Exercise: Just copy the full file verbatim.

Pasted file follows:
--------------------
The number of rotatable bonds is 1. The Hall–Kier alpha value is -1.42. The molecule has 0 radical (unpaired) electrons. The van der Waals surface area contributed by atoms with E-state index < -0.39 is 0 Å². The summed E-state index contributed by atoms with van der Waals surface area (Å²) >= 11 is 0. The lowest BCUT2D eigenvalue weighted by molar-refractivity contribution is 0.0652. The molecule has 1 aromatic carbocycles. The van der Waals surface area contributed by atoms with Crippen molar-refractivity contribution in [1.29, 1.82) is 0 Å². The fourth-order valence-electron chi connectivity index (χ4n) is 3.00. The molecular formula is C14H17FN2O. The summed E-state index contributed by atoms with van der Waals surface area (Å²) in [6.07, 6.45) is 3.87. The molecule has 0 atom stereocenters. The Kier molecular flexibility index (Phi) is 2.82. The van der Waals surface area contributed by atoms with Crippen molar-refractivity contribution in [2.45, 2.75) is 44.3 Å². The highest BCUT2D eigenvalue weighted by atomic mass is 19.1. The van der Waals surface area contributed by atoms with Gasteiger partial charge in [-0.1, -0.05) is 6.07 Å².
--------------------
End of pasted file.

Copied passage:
The number of rotatable bonds is 1. The Hall–Kier alpha value is -1.42. The molecule has 0 radical (unpaired) electrons. The van der Waals surface area contributed by atoms with E-state index < -0.39 is 0 Å². The summed E-state index contributed by atoms with van der Waals surface area (Å²) >= 11 is 0. The lowest BCUT2D eigenvalue weighted by molar-refractivity contribution is 0.0652. The molecule has 1 aromatic carbocycles. The van der Waals surface area contributed by atoms with Crippen molar-refractivity contribution in [1.29, 1.82) is 0 Å². The fourth-order valence-electron chi connectivity index (χ4n) is 3.00. The molecular formula is C14H17FN2O. The summed E-state index contributed by atoms with van der Waals surface area (Å²) in [6.07, 6.45) is 3.87. The molecule has 0 atom stereocenters. The Kier molecular flexibility index (Phi) is 2.82. The van der Waals surface area contributed by atoms with Crippen molar-refractivity contribution in [2.45, 2.75) is 44.3 Å². The highest BCUT2D eigenvalue weighted by atomic mass is 19.1. The van der Waals surface area contributed by atoms with Gasteiger partial charge in [-0.1, -0.05) is 6.07 Å².